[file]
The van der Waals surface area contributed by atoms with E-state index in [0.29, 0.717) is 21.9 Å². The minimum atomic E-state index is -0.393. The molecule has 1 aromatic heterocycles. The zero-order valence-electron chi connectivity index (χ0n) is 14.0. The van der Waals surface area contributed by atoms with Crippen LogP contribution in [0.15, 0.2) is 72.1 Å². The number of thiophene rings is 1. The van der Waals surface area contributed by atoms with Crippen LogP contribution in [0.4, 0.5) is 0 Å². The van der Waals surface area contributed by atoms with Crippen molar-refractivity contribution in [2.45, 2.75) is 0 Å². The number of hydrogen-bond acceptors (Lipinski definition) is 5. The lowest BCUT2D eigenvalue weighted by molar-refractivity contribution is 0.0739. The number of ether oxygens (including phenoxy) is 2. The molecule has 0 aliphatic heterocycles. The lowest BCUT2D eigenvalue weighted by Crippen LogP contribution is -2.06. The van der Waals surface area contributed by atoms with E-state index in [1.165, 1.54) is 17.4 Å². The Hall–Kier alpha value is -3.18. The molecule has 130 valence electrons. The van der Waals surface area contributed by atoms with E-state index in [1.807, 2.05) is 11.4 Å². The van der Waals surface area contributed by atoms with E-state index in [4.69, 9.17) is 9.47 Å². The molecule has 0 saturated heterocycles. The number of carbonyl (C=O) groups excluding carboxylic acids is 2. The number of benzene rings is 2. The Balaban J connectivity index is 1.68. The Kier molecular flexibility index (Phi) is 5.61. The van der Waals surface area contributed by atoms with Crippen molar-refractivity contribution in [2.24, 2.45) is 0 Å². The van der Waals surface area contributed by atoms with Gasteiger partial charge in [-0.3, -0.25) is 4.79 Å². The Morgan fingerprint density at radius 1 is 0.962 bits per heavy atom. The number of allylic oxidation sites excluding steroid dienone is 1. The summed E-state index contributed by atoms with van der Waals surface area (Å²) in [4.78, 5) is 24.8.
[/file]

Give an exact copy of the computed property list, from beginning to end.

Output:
The van der Waals surface area contributed by atoms with E-state index in [0.29, 0.717) is 21.9 Å². The minimum atomic E-state index is -0.393. The molecule has 1 aromatic heterocycles. The zero-order valence-electron chi connectivity index (χ0n) is 14.0. The van der Waals surface area contributed by atoms with Crippen LogP contribution in [0.15, 0.2) is 72.1 Å². The number of thiophene rings is 1. The van der Waals surface area contributed by atoms with Crippen LogP contribution in [0.4, 0.5) is 0 Å². The van der Waals surface area contributed by atoms with Crippen molar-refractivity contribution in [2.45, 2.75) is 0 Å². The number of hydrogen-bond acceptors (Lipinski definition) is 5. The lowest BCUT2D eigenvalue weighted by molar-refractivity contribution is 0.0739. The number of ether oxygens (including phenoxy) is 2. The molecule has 0 aliphatic heterocycles. The lowest BCUT2D eigenvalue weighted by Crippen LogP contribution is -2.06. The van der Waals surface area contributed by atoms with E-state index in [1.165, 1.54) is 17.4 Å². The Hall–Kier alpha value is -3.18. The molecule has 130 valence electrons. The van der Waals surface area contributed by atoms with E-state index in [1.807, 2.05) is 11.4 Å². The van der Waals surface area contributed by atoms with E-state index in [4.69, 9.17) is 9.47 Å². The molecule has 0 saturated heterocycles. The number of carbonyl (C=O) groups excluding carboxylic acids is 2. The number of benzene rings is 2. The Balaban J connectivity index is 1.68. The Kier molecular flexibility index (Phi) is 5.61. The van der Waals surface area contributed by atoms with Crippen molar-refractivity contribution in [2.24, 2.45) is 0 Å². The van der Waals surface area contributed by atoms with Gasteiger partial charge in [-0.3, -0.25) is 4.79 Å². The Morgan fingerprint density at radius 1 is 0.962 bits per heavy atom. The number of allylic oxidation sites excluding steroid dienone is 1. The summed E-state index contributed by atoms with van der Waals surface area (Å²) in [4.78, 5) is 24.8.